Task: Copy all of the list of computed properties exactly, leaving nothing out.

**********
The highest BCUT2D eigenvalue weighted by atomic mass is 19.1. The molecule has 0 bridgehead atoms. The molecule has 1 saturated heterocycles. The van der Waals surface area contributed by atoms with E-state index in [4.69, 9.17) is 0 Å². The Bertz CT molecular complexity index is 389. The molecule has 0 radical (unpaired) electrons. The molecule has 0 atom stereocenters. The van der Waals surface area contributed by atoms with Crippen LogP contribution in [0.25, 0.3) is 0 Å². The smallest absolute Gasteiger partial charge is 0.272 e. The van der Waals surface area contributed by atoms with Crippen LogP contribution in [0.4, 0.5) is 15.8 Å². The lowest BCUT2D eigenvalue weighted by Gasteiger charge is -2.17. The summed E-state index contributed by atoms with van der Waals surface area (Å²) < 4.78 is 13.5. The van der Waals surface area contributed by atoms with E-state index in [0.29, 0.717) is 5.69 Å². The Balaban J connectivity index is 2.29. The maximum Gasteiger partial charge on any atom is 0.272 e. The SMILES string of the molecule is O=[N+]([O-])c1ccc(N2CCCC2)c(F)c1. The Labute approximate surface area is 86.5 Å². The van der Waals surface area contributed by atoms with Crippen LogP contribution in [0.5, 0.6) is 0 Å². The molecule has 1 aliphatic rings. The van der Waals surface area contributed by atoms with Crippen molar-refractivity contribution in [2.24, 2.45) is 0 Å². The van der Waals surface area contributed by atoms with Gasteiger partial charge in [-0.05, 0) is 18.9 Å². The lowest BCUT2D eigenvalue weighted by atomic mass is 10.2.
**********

The highest BCUT2D eigenvalue weighted by atomic mass is 19.1. The molecule has 0 bridgehead atoms. The molecule has 1 saturated heterocycles. The van der Waals surface area contributed by atoms with E-state index in [4.69, 9.17) is 0 Å². The Bertz CT molecular complexity index is 389. The molecule has 0 radical (unpaired) electrons. The molecule has 0 atom stereocenters. The van der Waals surface area contributed by atoms with Crippen LogP contribution in [0.25, 0.3) is 0 Å². The smallest absolute Gasteiger partial charge is 0.272 e. The van der Waals surface area contributed by atoms with Crippen LogP contribution in [0.4, 0.5) is 15.8 Å². The lowest BCUT2D eigenvalue weighted by Gasteiger charge is -2.17. The summed E-state index contributed by atoms with van der Waals surface area (Å²) < 4.78 is 13.5. The van der Waals surface area contributed by atoms with E-state index in [0.29, 0.717) is 5.69 Å². The Balaban J connectivity index is 2.29. The maximum Gasteiger partial charge on any atom is 0.272 e. The SMILES string of the molecule is O=[N+]([O-])c1ccc(N2CCCC2)c(F)c1. The Labute approximate surface area is 86.5 Å². The van der Waals surface area contributed by atoms with Crippen LogP contribution in [0.5, 0.6) is 0 Å². The molecule has 1 aliphatic rings. The van der Waals surface area contributed by atoms with Crippen molar-refractivity contribution in [2.24, 2.45) is 0 Å². The van der Waals surface area contributed by atoms with Gasteiger partial charge in [-0.05, 0) is 18.9 Å². The lowest BCUT2D eigenvalue weighted by atomic mass is 10.2.